As much as we love the secondary Cinque Terre trails, we prefer the challenging trail that rounds the wild, lonely, outer edge of the Portofino Peninsula.

Portofino is about a 45-minute drive north of the Cinque Terre. It’s a tiny port village near the larger port town of Santa Margherita. Both are pretty enough to make you swoon. Starting in Portofino, you can hike up, then down to the molecule-size harbor hamlet of San Fruttuosso, then up and down and up and down and up to the village of San Rocco, then finally down to the seaside village of Camogli. The section northwest of San Fruttuosso to San Rocco, however, is strictly for strong, experienced, confident hikers who think “steep,” “narrow,” “rough,” and “airy” are invitations rather than warnings.

Secret #5
The Cinque Terre is no secret, as mentioned above.

Crowd-free hiking is readily available throughout Europe—as long as you don’t follow the crowd. (See our previous post, “Hiking in Crowded Europe.”) But you’re definitely following the crowd when you come to the Cinque Terre.

The onslaught begins in late March and continues through October. We wouldn’t even consider hiking the Cinque Terre then. You’d be constantly passing other hikers, or being passed by them. You’d always have to wait or jostle for photo-ops. Find a quiet, pretty place to rest or eat lunch? Forget it. You’d have to post a sentry before stopping to pee.

November through mid-March is the only time your experience here won’t be sabotaged by crowds. Even then, it’s best to avoid hiking on weekends or holidays, because Italians also flock to the Cinque Terre.

Secret #6
Hiking the entire Cinque Terre end-to-end might be a mistake.

Completion freaks will argue with that. And if you value what you accomplish more than you value what you experience en route, they’re right, you should hike the Cinque Terre straight through. But we’ve done both. The first time, we hiked the way we’d been told to: zip, boom, arrivederci. The second time, we hiked in our idiosyncratic, looping, exploratory style, up and down the mountainsides. The second time was much richer: more surprising, more intriguing, more beautiful, more fun.

You have many alternatives. Consider basing yourself in one of the Cinque Terre villages. Vernazza has the most dramatic setting and is the most photogenic. It’s the Cinque Terre poster village. Manarola and Riomaggiore are also appealing, though Rio is busier. Wherever you make your temporary home, you can use the frequent, local train or buses to start and/or end each day.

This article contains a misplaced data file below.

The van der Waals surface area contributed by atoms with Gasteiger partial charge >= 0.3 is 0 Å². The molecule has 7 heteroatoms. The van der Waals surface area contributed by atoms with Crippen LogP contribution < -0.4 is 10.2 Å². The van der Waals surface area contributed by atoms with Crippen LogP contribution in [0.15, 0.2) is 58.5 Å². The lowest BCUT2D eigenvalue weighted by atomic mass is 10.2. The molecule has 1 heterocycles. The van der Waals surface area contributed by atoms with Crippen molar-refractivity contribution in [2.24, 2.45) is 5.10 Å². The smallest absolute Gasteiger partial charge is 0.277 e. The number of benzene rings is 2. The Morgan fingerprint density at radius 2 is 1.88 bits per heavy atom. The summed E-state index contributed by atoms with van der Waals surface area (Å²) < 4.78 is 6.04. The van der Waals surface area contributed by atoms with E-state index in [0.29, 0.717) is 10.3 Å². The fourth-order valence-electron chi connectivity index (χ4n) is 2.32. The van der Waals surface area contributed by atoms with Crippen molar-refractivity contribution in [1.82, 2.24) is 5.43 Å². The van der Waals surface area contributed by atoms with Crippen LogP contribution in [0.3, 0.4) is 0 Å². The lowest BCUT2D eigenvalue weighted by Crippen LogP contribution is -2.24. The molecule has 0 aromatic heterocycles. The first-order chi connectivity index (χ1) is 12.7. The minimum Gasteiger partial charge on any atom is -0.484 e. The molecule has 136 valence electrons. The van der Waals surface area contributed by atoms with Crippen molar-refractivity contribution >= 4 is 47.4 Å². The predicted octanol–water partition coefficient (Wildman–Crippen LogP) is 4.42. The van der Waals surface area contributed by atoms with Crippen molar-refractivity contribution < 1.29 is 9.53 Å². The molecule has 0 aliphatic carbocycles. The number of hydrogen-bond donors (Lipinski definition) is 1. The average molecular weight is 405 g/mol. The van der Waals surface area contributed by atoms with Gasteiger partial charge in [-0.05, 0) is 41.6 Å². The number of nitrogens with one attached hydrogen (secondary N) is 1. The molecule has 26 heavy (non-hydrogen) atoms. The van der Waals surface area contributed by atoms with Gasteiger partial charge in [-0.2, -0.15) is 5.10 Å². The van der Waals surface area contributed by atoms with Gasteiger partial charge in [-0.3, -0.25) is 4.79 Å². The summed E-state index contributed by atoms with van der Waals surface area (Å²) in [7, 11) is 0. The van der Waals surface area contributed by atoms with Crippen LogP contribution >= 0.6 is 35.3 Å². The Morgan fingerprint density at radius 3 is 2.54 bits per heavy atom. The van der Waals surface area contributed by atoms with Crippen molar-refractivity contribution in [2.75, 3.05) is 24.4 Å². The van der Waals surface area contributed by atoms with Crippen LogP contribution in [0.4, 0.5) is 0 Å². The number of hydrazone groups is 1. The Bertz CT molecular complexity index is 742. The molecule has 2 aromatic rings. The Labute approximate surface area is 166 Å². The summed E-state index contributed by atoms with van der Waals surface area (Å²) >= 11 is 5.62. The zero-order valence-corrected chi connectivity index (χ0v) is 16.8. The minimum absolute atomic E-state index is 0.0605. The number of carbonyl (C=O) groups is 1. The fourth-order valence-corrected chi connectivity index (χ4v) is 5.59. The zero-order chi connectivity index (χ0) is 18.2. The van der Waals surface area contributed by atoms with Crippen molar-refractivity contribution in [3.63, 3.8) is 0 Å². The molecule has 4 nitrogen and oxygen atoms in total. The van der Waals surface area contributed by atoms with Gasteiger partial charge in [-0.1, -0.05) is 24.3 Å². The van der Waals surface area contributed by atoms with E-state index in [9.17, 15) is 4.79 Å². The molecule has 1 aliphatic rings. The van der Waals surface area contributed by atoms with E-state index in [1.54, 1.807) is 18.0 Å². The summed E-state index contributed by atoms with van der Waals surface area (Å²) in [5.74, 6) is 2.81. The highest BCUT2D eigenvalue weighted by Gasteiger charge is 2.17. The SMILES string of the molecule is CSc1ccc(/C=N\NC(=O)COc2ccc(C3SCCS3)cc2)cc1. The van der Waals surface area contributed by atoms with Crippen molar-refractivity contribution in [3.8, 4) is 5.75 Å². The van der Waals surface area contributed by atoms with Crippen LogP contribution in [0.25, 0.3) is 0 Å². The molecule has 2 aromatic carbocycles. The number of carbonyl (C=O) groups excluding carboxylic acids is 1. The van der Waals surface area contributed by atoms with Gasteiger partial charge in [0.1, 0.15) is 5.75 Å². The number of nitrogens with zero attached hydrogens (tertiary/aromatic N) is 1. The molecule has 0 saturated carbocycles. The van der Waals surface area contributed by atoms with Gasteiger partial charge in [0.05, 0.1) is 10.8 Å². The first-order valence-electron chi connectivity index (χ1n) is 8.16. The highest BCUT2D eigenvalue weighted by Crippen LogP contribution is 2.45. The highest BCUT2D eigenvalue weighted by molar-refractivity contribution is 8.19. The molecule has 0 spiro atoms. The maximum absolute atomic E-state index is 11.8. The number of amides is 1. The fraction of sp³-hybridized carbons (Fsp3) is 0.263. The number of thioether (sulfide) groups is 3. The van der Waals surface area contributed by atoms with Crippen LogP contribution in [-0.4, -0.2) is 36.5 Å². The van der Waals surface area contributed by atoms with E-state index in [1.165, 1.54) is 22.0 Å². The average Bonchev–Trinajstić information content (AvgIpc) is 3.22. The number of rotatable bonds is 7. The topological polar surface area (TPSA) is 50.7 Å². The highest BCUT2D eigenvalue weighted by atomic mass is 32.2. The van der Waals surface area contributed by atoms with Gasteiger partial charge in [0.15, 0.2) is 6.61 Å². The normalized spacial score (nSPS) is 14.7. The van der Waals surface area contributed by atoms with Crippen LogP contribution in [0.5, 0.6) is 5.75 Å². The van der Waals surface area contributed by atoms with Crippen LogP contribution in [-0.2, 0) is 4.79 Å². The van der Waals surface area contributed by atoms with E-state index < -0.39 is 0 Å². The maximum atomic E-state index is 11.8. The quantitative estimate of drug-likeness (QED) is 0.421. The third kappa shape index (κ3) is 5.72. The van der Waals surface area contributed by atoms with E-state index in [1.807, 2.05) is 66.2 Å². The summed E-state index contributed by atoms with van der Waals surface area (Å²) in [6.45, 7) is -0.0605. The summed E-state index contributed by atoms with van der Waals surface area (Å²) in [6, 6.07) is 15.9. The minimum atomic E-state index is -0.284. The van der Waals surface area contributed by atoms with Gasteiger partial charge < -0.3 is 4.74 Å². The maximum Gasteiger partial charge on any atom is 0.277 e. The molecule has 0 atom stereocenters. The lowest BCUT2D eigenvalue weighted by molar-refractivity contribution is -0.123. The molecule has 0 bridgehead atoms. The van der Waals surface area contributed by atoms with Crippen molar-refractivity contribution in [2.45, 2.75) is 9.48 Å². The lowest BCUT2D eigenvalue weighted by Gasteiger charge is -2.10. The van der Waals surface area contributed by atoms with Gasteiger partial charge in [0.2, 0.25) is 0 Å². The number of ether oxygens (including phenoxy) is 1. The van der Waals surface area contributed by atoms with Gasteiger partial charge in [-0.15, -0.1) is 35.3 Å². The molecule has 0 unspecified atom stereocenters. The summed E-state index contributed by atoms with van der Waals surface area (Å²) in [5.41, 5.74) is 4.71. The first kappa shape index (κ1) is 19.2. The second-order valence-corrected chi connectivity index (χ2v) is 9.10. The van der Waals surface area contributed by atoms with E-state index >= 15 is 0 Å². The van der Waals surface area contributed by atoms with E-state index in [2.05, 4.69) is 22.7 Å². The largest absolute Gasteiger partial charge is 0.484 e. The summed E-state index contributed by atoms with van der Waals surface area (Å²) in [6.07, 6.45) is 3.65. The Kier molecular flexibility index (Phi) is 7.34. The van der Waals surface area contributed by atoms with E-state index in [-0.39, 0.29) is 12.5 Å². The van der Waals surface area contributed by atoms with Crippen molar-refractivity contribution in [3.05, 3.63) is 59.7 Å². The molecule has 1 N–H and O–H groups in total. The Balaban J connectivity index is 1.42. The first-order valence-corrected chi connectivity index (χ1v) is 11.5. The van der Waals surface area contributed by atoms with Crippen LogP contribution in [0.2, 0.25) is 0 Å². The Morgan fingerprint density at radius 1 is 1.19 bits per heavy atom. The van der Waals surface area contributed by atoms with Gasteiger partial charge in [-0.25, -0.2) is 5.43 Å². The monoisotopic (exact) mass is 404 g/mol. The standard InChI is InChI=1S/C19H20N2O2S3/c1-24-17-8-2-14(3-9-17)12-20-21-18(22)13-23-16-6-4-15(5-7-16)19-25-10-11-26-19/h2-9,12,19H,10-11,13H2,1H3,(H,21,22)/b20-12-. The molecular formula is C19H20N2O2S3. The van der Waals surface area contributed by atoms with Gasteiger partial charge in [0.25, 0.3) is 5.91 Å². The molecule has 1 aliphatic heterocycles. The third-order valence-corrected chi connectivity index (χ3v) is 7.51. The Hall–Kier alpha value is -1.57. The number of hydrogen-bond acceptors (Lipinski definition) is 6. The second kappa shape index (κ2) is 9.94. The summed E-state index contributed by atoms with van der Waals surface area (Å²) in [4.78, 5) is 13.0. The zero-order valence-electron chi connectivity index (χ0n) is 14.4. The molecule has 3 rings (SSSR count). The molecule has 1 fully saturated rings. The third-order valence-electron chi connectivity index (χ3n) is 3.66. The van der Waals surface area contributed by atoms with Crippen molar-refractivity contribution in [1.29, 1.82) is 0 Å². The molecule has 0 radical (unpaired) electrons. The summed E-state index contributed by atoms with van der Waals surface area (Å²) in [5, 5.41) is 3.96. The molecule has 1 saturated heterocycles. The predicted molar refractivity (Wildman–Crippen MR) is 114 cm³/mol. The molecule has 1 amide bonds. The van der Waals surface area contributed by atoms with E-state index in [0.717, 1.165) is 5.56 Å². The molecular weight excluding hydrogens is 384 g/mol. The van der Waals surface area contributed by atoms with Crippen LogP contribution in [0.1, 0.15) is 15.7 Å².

On our last trip, we based ourselves in Bocca di Magra, past the Bay of Poets, on the east shore of the Montemarcello Peninsula. The advantage of Magra is that it’s midway between the Cinque Terre and the Alpi Apuane Mountains, should you want to hike in both. Magra is also reasonably close to cities such as Pisa and Lucca, which we recommend you visit. The disadvantage of Magra is the two-hour round trip (through La Spezia) each day you go to the Cinque Terre. Driving the road that hugs the port, however, we found it a smooth, easy commute.

Secret #7
Hiking the Cinque Terre is now like driving the Italian autostrade: an expensive, pay-as-you-go privilege.

The Cinque Terre are considered a national park. That wasn’t the case when we first hiked here, so we were curious to see the affects of park status. Our conclusion: no change, except for goddamn fees.

At each end of the most popular sections of the main trail, you’ll find wooden booths where national park toll-trolls lie in wait, demanding you purchase a “Cinque Terre card” for five Euro. It entitles one person to hike anywhere on the Cinque Terre for one day.

We’re so resentful of fees that are obviously cash grabs that, out of principle, we often find creative ways to circumvent them. Not only does this save us money, it usually results in a much more interesting experience. Here, it motivated us to discover all the other Cinque Terre trails where there are no toll booths and the hiking fees are unenforced.

We also discovered that if you start hiking early or late (before 8 a.m. or after 6 p.m. in March) you can hike the main Cinque Terre trail fee-free because the toll booths are unmanned. Once you’re past the booth, no worries. The toll-trolls only accost hikers entering a particular section. If you’re exiting past them, they ignore you, because they assume you presented or purchased your Cinque Terre card at the other end.

Bear in mind that, in typical Italian style, the Cinque Terre toll-trolls are casual about their hours. So assess the opportunities; it’s possible you can hike fee-free starting later in the morning or earlier in the evening than we’ve suggested. We also assume the toll-trolls’ hours lengthen along with the daylight in summer and shorten come winter.